The basic item of clothing for a samurai would have been the kimono, which for men was generally two layers thick. Every year during the first week of May, the heavy winter kimono would be exchanged for a lighter, summer kimono, usually made of silk. Below the kimono was a loincloth called a "fundoshi". One type was basically a wrap that resembled a diaper. A second kind usually worn under armor, consisted of a loop slung around the neck to hold the top, and cords holding it around the abdomen.

From the 12th through the 17th centuries “hitare” was a popular style. It was a two-piece item of clothing that essentially looked like the kimono. More comfortable for use under armor, it was usually worn in an official capacity, and generally bore a family or clan crest. The hitare trend was eventually replaced by the “kamishimono.” This was a two-piece suit worn over the kimono. The upper piece known as the “kataginu” was a sleeveless vest with exaggerated shoulders. A long sleeved coat called “haori” could also be worn, especially when traveling or during bad weather. The lower piece was called “hakama” which means “wide flowing trousers.” All parts of the kamishimono were made of the same material, which generally reflected the status of the wearer. It was normally worn outside the house, or when expecting company.

Footwear consisted of straw or hemp sandals called “waraji”, and wooden clogs known as “geta,” which were generally associated with the lower classes. Socks called “tabi” could also be worn, and had a space to separate the big toe from the others so sandals could still be worn. Up until the 16th century it was not uncommon for samurai to choose to wear bearskin boots with their armor instead of sandals.

The sword carried by the samurai was generally thrust through an "obi" (belt) worn around the waist, and tied in front. The belt could also hold a folding fan, or tissues as well. The sword was always placed on the left side, originally to facilitate the drawing of the sword, but the convenience was continued as a tradition. When he was indoors, a samurai could remove his sword, but always remained armed.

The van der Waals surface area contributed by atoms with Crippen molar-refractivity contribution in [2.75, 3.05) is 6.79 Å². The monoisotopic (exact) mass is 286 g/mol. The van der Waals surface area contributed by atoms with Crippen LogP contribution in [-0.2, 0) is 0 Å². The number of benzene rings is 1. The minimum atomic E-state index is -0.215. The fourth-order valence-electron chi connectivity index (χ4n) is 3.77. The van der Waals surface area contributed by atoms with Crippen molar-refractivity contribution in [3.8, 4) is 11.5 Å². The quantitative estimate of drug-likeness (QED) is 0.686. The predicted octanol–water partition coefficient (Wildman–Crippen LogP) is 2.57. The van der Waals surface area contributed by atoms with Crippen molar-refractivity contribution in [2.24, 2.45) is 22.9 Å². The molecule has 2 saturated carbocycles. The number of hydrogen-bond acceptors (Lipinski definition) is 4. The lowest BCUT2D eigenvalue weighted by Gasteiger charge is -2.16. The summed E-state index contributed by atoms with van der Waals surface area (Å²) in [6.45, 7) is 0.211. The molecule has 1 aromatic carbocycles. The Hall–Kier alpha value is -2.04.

When not in armor, powerful samurai would often wear “eboshi,” a cap of black silk gauze stiffened with a black lacquered paper lining. The eboshi would be held in place by a white cord, or was pinned onto the topknot. The size and shape of the cap depended upon the rank of the samurai who was wearing it. By the 16th century the eboshi was considered ultra-formal, and was generally not worn for everyday occasions.

The traditional hairstyle among the samurai was the topknot, which could either be worn forward or backward. Samurai also often shaved the front part of the head, supposedly to make a helmet more comfortable to wear. Facial hair was also common, and was generally considered a sign of manliness. Moustaches were especially popular among generals who often grew large distinctive ones. Samurai would often grow thin beards as well to make helmet cords more comfortable to wear.

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